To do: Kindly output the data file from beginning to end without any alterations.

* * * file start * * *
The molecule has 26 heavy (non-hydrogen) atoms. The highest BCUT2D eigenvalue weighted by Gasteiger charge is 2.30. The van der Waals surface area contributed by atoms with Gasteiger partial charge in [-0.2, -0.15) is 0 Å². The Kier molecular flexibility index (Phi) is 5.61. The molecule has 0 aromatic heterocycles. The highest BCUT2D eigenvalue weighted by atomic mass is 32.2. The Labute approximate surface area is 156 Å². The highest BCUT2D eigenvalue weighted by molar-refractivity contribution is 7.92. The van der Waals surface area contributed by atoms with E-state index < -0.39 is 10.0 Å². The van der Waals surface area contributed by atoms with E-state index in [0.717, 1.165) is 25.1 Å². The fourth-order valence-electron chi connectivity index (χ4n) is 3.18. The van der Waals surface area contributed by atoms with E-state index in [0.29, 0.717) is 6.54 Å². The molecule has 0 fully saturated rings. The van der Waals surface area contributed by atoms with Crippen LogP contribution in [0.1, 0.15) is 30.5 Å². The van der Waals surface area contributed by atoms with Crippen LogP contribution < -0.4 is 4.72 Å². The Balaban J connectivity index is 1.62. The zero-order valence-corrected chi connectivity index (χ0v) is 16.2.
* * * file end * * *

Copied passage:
The molecule has 26 heavy (non-hydrogen) atoms. The highest BCUT2D eigenvalue weighted by Gasteiger charge is 2.30. The van der Waals surface area contributed by atoms with Gasteiger partial charge in [-0.2, -0.15) is 0 Å². The Kier molecular flexibility index (Phi) is 5.61. The molecule has 0 aromatic heterocycles. The highest BCUT2D eigenvalue weighted by atomic mass is 32.2. The Labute approximate surface area is 156 Å². The highest BCUT2D eigenvalue weighted by molar-refractivity contribution is 7.92. The van der Waals surface area contributed by atoms with E-state index < -0.39 is 10.0 Å². The van der Waals surface area contributed by atoms with E-state index in [0.717, 1.165) is 25.1 Å². The fourth-order valence-electron chi connectivity index (χ4n) is 3.18. The van der Waals surface area contributed by atoms with E-state index in [0.29, 0.717) is 6.54 Å². The molecule has 0 fully saturated rings. The van der Waals surface area contributed by atoms with Crippen LogP contribution in [0.1, 0.15) is 30.5 Å². The van der Waals surface area contributed by atoms with Crippen LogP contribution < -0.4 is 4.72 Å². The Balaban J connectivity index is 1.62. The zero-order valence-corrected chi connectivity index (χ0v) is 16.2.